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Google Reviews Now Open to Responses

August 18th, 2010 | | Local SEO, Reputation Management

If you read my previous posts about online reputation management, you know I feel how important it is to be aware of what your online reputation is and be constantly aware as much as you can. The problem with ORM is that it is a wild west of rating potential. Anyone can rate your business for anything. Restaurants seem to get the most online reviews and the system seems to check itself, but there’s some businesses that don’t garner a lot of online reviews and so all it takes is one or two bad reviews to sour the rest of the online audience.

The power to respond to an online comment is mighty. It can help or harm in a dramatic way. Think twice, post once. With Yahoo, you could respond. Crafting an intelligent response to get the conversation offline was the best case scenario. With Google, you were branded with that 1 star review from Redbarron69 every time your name came up.

Well no more!

As of last Thursday, Google has opened up their reviews to allow responses from verified business (another incentive to fill out your Google Place page).

This is huge. But like “huge” things, it’s both good and bad for reasons I already stated. You can respond, but if you do it wrong you open up a PR nightmare. Two months ago, I gave a crash course in online reputation to department heads of a client. Only two reviews were given and they were both one star. Since they were on Google, nothing could be done. Luckily, the reviews were detailed enough to know what had happened and talk with the those from the company involved.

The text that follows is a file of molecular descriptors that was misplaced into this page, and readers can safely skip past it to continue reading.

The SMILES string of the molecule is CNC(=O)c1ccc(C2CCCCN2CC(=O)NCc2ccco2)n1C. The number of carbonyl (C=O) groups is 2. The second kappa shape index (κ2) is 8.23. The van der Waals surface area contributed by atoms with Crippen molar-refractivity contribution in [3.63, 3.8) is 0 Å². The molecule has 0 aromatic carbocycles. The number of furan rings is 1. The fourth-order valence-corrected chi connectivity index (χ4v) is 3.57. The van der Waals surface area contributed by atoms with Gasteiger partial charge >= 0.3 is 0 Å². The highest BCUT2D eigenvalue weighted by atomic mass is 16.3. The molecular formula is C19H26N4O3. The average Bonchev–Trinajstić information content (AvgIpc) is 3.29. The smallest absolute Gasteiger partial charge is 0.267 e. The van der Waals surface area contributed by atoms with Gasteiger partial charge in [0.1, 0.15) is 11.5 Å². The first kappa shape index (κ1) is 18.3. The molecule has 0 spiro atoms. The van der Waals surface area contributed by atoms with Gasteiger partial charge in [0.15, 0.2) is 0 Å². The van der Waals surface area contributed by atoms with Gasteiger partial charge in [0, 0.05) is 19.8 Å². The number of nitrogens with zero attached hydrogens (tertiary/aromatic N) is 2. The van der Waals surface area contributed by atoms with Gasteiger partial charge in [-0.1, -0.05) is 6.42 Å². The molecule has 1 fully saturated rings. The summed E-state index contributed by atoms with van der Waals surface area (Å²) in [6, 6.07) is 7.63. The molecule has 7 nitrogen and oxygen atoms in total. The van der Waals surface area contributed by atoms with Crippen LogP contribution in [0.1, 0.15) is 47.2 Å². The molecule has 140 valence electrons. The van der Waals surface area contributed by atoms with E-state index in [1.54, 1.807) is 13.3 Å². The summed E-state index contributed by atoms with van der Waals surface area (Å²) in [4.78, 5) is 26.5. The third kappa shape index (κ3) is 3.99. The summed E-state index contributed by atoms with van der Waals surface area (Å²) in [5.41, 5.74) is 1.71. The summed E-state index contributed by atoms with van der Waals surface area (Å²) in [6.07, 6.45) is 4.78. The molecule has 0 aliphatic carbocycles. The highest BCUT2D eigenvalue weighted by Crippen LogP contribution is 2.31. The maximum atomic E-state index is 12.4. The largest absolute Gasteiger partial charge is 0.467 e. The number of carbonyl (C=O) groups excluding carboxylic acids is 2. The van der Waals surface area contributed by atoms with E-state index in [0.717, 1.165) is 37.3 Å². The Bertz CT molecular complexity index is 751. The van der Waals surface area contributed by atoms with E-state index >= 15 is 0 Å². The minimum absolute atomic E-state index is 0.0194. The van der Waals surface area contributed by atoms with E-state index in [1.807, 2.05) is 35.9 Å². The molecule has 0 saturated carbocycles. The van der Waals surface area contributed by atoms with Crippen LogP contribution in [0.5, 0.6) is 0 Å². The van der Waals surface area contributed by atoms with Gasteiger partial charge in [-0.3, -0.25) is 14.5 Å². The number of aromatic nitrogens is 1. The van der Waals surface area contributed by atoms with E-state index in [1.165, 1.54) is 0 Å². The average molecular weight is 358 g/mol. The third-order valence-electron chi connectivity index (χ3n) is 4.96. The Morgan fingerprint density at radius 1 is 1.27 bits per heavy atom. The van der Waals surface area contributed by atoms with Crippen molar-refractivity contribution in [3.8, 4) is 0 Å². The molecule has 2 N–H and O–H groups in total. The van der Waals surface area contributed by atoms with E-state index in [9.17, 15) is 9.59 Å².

Now, the ability to respond to a negative review is here!

But first things first: Should you? Yes.

  • If you don’t respond to negative reviews, it could send the signal that you agree with their assessment. “Yeah, you got us there. We tried to rip you off.”
  • If you don’t respond to negative reviews, it could send the signal that you don’t care about your customers. ”Eh, so what? We’re awesome without you anyway…”
  • If you don’t respond to negative reviews, it could send the signal that you are moving backward. “Bad review? On a Goo gull? What’s a goo gull?”

How do you handle a negative review? You can read our previous posts, but I came up with a handy dandy acronym that will probably find it’s way onto a PowerPoint someday. Keep your responses to negative reviews LOW.

Listen - People want to be heard. Empathize with their situation and understand that their frustration is validated. Though you may disagree with their accusations with every fiber of your body. This is not the place for it. Your company is bigger than that.

Offline – Get the conversation offline, invite the person to call you or a manager directly and post a direct number. Use Google voice if you are afraid of a barrage of calls.

Win-win – If the person does call, you have an opportunity to turn the customer around to a strong advocate.

Listen, empathize, calmly explain and bring in your customer service protocols. Do not ask for the review to be removed, it will cheapen your efforts.

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